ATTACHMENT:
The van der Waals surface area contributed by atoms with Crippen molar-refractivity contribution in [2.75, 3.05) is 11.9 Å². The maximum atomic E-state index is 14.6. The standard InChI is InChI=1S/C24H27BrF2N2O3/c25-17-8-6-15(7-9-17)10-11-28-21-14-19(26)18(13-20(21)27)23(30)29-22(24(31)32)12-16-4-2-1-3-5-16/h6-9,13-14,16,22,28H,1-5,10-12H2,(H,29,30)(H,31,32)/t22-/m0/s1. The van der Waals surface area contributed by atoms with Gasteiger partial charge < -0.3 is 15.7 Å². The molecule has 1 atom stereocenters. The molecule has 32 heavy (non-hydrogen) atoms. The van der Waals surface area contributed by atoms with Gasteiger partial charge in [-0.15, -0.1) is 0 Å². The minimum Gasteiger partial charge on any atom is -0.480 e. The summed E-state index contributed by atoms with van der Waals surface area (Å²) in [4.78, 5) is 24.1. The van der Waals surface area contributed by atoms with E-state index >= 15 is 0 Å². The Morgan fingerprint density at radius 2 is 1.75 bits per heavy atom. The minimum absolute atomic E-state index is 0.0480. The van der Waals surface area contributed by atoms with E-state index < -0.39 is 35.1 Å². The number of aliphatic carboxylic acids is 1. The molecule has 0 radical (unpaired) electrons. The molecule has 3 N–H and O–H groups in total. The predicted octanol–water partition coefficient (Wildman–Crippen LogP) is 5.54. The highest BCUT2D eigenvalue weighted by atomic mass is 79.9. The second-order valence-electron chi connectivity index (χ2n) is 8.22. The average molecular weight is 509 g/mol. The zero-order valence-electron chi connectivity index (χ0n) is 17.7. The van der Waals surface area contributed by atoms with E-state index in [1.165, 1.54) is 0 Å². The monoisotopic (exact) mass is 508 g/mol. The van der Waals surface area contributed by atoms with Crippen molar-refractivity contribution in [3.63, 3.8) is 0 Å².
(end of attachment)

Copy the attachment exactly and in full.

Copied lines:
The van der Waals surface area contributed by atoms with Crippen molar-refractivity contribution in [2.75, 3.05) is 11.9 Å². The maximum atomic E-state index is 14.6. The standard InChI is InChI=1S/C24H27BrF2N2O3/c25-17-8-6-15(7-9-17)10-11-28-21-14-19(26)18(13-20(21)27)23(30)29-22(24(31)32)12-16-4-2-1-3-5-16/h6-9,13-14,16,22,28H,1-5,10-12H2,(H,29,30)(H,31,32)/t22-/m0/s1. The van der Waals surface area contributed by atoms with Gasteiger partial charge < -0.3 is 15.7 Å². The molecule has 1 atom stereocenters. The molecule has 32 heavy (non-hydrogen) atoms. The van der Waals surface area contributed by atoms with Gasteiger partial charge in [-0.15, -0.1) is 0 Å². The minimum Gasteiger partial charge on any atom is -0.480 e. The summed E-state index contributed by atoms with van der Waals surface area (Å²) in [4.78, 5) is 24.1. The van der Waals surface area contributed by atoms with E-state index >= 15 is 0 Å². The Morgan fingerprint density at radius 2 is 1.75 bits per heavy atom. The minimum absolute atomic E-state index is 0.0480. The van der Waals surface area contributed by atoms with E-state index < -0.39 is 35.1 Å². The number of aliphatic carboxylic acids is 1. The molecule has 0 radical (unpaired) electrons. The molecule has 3 N–H and O–H groups in total. The predicted octanol–water partition coefficient (Wildman–Crippen LogP) is 5.54. The highest BCUT2D eigenvalue weighted by atomic mass is 79.9. The second-order valence-electron chi connectivity index (χ2n) is 8.22. The average molecular weight is 509 g/mol. The zero-order valence-electron chi connectivity index (χ0n) is 17.7. The van der Waals surface area contributed by atoms with E-state index in [1.165, 1.54) is 0 Å². The monoisotopic (exact) mass is 508 g/mol. The van der Waals surface area contributed by atoms with Crippen molar-refractivity contribution in [3.63, 3.8) is 0 Å².